Can you sue for personal injury from a criminal assault?
There are two types of cases that can arise from a criminal assault — a criminal case brought against the perpetrator by a district attorney and a personal injury civil lawsuit brought against the perpetrator by the victim of the assault. The purpose of criminal prosecution is to punish the defendant for committing an illegal act. The purpose of a personal injury civil lawsuit it to get compensation for personal injury resulting from criminal assault.
Simple assault has been defined as any intentional act that causes another person to fear that he or she is going to suffer from sort of physical harm, intentionally or recklessly causing bodily injury to another person, or intentionally physically contacting a person in such a way that is regarded as offensive. This type of assault is usually regarded as a misdemeanor.
Aggravated assault, however, is much more serious and usually involves the use of a dangerous weapon and results in serious bodily injury to the victim such as broken bones, disfigurement, brain damage, loss of limb, or even death. Armed robbery would be an example of aggravated assault.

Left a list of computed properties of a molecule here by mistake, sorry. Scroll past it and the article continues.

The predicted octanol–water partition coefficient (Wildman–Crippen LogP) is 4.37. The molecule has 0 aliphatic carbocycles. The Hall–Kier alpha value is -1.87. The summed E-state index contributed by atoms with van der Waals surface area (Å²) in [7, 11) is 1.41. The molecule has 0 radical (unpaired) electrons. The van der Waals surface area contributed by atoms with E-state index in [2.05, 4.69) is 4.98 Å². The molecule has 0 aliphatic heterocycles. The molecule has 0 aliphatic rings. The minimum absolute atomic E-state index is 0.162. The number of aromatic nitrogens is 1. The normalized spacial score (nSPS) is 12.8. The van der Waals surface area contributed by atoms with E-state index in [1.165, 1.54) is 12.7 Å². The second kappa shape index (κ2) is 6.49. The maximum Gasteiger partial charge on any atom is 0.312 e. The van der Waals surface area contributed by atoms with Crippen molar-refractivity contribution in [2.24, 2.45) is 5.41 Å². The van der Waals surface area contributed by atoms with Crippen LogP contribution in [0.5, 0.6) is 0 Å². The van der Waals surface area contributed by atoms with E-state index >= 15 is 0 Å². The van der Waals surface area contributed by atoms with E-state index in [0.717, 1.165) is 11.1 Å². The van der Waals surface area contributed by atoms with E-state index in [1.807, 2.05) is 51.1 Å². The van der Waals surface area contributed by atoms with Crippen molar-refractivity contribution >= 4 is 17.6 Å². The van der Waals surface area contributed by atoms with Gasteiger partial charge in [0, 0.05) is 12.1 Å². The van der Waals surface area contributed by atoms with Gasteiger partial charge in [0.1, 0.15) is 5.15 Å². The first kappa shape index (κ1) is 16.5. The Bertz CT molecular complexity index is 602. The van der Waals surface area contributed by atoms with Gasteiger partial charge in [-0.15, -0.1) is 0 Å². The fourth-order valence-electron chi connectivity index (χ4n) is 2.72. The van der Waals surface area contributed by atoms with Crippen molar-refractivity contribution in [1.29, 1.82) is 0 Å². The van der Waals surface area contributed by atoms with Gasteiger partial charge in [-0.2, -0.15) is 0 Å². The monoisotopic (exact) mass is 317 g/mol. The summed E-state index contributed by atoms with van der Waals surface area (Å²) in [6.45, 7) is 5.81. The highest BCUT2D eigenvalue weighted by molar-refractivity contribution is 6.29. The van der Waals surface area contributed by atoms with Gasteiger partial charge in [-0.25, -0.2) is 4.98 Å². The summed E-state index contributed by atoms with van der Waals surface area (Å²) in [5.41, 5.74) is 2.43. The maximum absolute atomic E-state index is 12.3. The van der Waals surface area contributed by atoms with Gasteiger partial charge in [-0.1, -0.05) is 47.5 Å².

The criminal case won’t compensate you
Criminal assault causing personal injury is a criminal case, and, as such, is prosecuted in a criminal court of law. A district attorney or other public attorney is in charge of the case against the perpetrator or defendant. The victim and his or her personal injury attorney really have no say in the case, although the victim may be called as a witness to testify for the prosecution.
Aggravated assault cases most often go to trial where the jury renders a verdict against the defendant and a judge issues a jail sentence. While the defendant is penalized for committing the crime, no compensation for your injuries is awarded during the criminal phase of the case. This is left to a civil court of law.
The personal lawsuit could
Suing someone convicted of assault is referred to an as intentional tort personal injury case. Intentional tort cases are not the result of negligence or carelessness on the part of the defendant, but are the result on an intentional act. Personal injuries from the criminal assault were caused by a purposeful act committed by the defendant.
The victim or plaintiff is these types of cases may file a personal injury lawsuit against the perpetrator in order to receive compensation for injuries that are a result of the assault. Damages may include emotional pain and suffering or other mental distress, cost of current and/or future medical care, loss of past and/or future wages.
Los Angeles-based personal injury attorney, Greg Yates, has years of experience representing clients in personal injury lawsuits. He has been instrumental in recovering hundreds of millions of dollars in lawsuit settlements for his clients.
If you’ve been the victim of a criminal assault and want to take legal action to get compensation for injuries that you have sustained as a result, contact our office and set up an appointment for a consultation.